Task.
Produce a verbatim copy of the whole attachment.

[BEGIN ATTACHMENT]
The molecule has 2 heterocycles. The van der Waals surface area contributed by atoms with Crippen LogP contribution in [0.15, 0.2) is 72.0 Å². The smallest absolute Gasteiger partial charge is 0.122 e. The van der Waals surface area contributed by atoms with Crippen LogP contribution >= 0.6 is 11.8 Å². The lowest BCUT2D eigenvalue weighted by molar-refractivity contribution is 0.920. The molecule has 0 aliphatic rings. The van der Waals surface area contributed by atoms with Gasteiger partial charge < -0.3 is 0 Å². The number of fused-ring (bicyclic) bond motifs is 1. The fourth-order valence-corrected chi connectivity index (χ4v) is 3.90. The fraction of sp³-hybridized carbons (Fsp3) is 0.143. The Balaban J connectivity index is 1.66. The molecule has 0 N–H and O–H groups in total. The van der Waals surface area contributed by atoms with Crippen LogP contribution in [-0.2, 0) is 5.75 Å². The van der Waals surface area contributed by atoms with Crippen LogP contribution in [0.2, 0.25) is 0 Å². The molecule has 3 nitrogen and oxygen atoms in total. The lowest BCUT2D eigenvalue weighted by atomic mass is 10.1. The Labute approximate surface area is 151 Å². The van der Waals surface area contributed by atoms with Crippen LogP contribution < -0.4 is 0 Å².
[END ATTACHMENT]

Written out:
The molecule has 2 heterocycles. The van der Waals surface area contributed by atoms with Crippen LogP contribution in [0.15, 0.2) is 72.0 Å². The smallest absolute Gasteiger partial charge is 0.122 e. The van der Waals surface area contributed by atoms with Crippen LogP contribution >= 0.6 is 11.8 Å². The lowest BCUT2D eigenvalue weighted by molar-refractivity contribution is 0.920. The molecule has 0 aliphatic rings. The van der Waals surface area contributed by atoms with Gasteiger partial charge < -0.3 is 0 Å². The number of fused-ring (bicyclic) bond motifs is 1. The fourth-order valence-corrected chi connectivity index (χ4v) is 3.90. The fraction of sp³-hybridized carbons (Fsp3) is 0.143. The Balaban J connectivity index is 1.66. The molecule has 0 N–H and O–H groups in total. The van der Waals surface area contributed by atoms with Crippen LogP contribution in [-0.2, 0) is 5.75 Å². The van der Waals surface area contributed by atoms with Crippen LogP contribution in [0.2, 0.25) is 0 Å². The molecule has 3 nitrogen and oxygen atoms in total. The lowest BCUT2D eigenvalue weighted by atomic mass is 10.1. The Labute approximate surface area is 151 Å². The van der Waals surface area contributed by atoms with Crippen LogP contribution < -0.4 is 0 Å².